• Ben Westwood

So you're thinking about fostering?

Updated: Oct 15, 2020

What does it take to be good foster carer? Do foster carers get paid? How much time will you need to invest in young people? Here I explain my thoughts as a former foster child and resident of various children's home in the late 90's and early millennium.



By Ben Westwood, Author of Poems From a Runaway - A True Story.






Some of you new to the concept of fostering may have come across adverts in your local papers or online encouraging you to sign up to be a foster carer.

Some foster companies can pay pretty well, and if you've found yourself wanting to foster as a way of earning extra cash then the best thing that I recommend for you to do is to scrap the whole idea completely and go and do something that your'e passionate about.


"Why are you discouraging me?" you may ask. "Isn't there a lack of much-needed foster parents?"

Indeed there is, but children in care need people that are extremely passionate about what they do. Not somebody thinking that it's an easy way to pay off the mortgage.


Anybody that tells you that fostering is easy is weaving you a lie or a sugarcoated scenario. Even many of the deep-thinkers that already know this have often found that they had underestimated the time and effort it can take to be a foster parent.

The truth is children in care need remarkable people. People that have it in them to want to spend the extra-time and energy in understanding the lives of children and young people living in the care system.

I guess this is where I give a big thank you to each and every person that's ever made the effort to come and listen to me at one of my talks, whether they are a foster parent or social worker.



Those that take on a dedicated and wholesome approach to fostering may still likely at times be pushed to their limits, especially with young teenagers.

Anybody wanting to foster must understand and accept that many young people in care have had confusing and chaotic childhood's and that we can't expect young people to be the masters of their own mental health.


But those that have chosen the direction of seeking guidance and have received the support that they need from social workers and fostering organisations will often tell you how much of a rewarding experience it can be to know that they've helped support and guide a child or young person in the best way they can.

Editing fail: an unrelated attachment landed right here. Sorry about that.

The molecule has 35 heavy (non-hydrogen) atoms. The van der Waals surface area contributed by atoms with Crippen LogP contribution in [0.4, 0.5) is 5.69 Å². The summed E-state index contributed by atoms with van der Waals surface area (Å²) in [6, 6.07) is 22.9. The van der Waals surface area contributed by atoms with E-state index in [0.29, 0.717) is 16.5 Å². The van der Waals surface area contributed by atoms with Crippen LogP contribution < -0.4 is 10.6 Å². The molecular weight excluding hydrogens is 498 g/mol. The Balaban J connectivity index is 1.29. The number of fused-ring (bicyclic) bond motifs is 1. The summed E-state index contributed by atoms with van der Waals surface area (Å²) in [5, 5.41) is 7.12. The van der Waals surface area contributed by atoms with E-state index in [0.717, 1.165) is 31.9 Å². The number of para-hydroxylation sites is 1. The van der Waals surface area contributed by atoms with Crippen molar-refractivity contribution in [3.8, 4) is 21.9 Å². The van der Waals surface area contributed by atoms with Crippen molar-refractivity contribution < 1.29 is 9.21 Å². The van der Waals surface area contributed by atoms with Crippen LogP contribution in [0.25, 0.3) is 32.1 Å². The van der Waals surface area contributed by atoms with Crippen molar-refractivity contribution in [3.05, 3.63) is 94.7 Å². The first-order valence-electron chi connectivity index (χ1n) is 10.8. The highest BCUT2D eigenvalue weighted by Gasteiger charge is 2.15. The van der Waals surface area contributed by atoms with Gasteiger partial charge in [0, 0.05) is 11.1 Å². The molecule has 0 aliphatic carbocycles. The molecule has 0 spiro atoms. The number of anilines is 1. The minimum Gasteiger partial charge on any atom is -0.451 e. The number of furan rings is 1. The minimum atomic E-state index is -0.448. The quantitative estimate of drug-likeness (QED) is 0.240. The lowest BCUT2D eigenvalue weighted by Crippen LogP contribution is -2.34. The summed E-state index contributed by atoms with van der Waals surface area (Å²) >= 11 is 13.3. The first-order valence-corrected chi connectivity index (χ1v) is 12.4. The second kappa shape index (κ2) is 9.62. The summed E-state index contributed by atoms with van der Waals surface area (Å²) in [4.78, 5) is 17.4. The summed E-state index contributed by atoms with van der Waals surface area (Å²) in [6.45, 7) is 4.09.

The new experience of fostering works both ways


For many children entering the care system, even the experience of being fostered can be a completely new thing for them even if they've been fostered before.

In many ways I found myself extremely lucky at one foster home when I found out that I was to receive a small amount of pocket money each weekend and that there was a fund to go and buy new clothes as well as for things like deodorant and toothpaste.


I'd never really been clothes shopping before apart from buying a football shirt on one of my birthdays. Most of my clothes were hand-me-downs from charity shops or teachers at school that could see that my mum was doing the best that she could looking after three children on her own, but we really did have just the very basics.

There were of course my own odd times from twelve years old buying clothes whilst missing from care as a runaway living rough on the streets of London.

But knowing I was going to get new fresh clothes that I didn't have to beg the money for outside of tube stations felt pretty cool.

But even at those times that I found myself extremely fortunate, it would take a whole lot of work for social workers and foster parents to help work out why I still would always run away. The truth was by that point, I didn't even know myself.

There were two particular foster homes that chose not to return to, simply because I felt guilty about the amount of times I'd ran away from them and gone missing for weeks, often months on end.

I just didn't want to keep putting any of my foster parents through all of the worry and long nights again.




But I guess that there is one important question all foster parents must ask themselves if not already, and that is how does it feel for a child to be driven to a house by a social worker and arriving at the front door of a family of people that they've never before met in their life. I look back at each one of those journeys to a new foster home that I can remember as feeling somewhat a bit abstract, as I presume most children in care felt on similar journeys.



But not only was it having some new clothes and deodorant, or being able to dive into the biscuit box or the fridge that I only appreciated, but the sense of some positive discipline.

Things such as one of my foster parents sitting with me to help me do my homework. Sure, he told me I'd be grounded if I didn't put the effort in to do it but I think his advice about not wanting me to fall behind in school had come across well. Even though I didn't know it myself at the time, it was the first period in a long time where I hadn't truanted from my classes in school.

But even then I think he could see that I respected him for that, yet I couldn't at that age work out why.